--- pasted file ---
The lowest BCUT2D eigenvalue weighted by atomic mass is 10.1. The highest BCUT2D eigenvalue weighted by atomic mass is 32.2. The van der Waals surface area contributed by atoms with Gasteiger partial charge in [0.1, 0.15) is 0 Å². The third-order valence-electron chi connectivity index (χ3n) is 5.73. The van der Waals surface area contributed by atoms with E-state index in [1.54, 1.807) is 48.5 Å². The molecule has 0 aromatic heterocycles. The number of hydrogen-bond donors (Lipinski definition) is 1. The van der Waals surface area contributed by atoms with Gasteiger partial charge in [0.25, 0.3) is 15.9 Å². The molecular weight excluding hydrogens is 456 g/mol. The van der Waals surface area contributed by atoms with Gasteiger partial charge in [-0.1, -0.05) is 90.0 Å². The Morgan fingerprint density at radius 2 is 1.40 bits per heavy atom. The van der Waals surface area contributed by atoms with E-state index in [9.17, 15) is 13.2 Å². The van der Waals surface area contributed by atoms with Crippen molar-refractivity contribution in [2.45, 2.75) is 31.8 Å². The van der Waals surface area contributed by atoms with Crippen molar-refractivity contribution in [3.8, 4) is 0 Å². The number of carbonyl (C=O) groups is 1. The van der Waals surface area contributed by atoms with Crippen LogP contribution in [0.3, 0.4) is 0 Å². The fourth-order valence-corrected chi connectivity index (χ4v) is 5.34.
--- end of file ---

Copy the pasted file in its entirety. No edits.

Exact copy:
The lowest BCUT2D eigenvalue weighted by atomic mass is 10.1. The highest BCUT2D eigenvalue weighted by atomic mass is 32.2. The van der Waals surface area contributed by atoms with Gasteiger partial charge in [0.1, 0.15) is 0 Å². The third-order valence-electron chi connectivity index (χ3n) is 5.73. The van der Waals surface area contributed by atoms with E-state index in [1.54, 1.807) is 48.5 Å². The molecule has 0 aromatic heterocycles. The number of hydrogen-bond donors (Lipinski definition) is 1. The van der Waals surface area contributed by atoms with Gasteiger partial charge in [0.25, 0.3) is 15.9 Å². The molecular weight excluding hydrogens is 456 g/mol. The van der Waals surface area contributed by atoms with Gasteiger partial charge in [-0.1, -0.05) is 90.0 Å². The Morgan fingerprint density at radius 2 is 1.40 bits per heavy atom. The van der Waals surface area contributed by atoms with E-state index in [9.17, 15) is 13.2 Å². The van der Waals surface area contributed by atoms with Crippen molar-refractivity contribution in [2.45, 2.75) is 31.8 Å². The van der Waals surface area contributed by atoms with Crippen molar-refractivity contribution in [3.8, 4) is 0 Å². The number of carbonyl (C=O) groups is 1. The van der Waals surface area contributed by atoms with Crippen LogP contribution in [0.3, 0.4) is 0 Å². The fourth-order valence-corrected chi connectivity index (χ4v) is 5.34.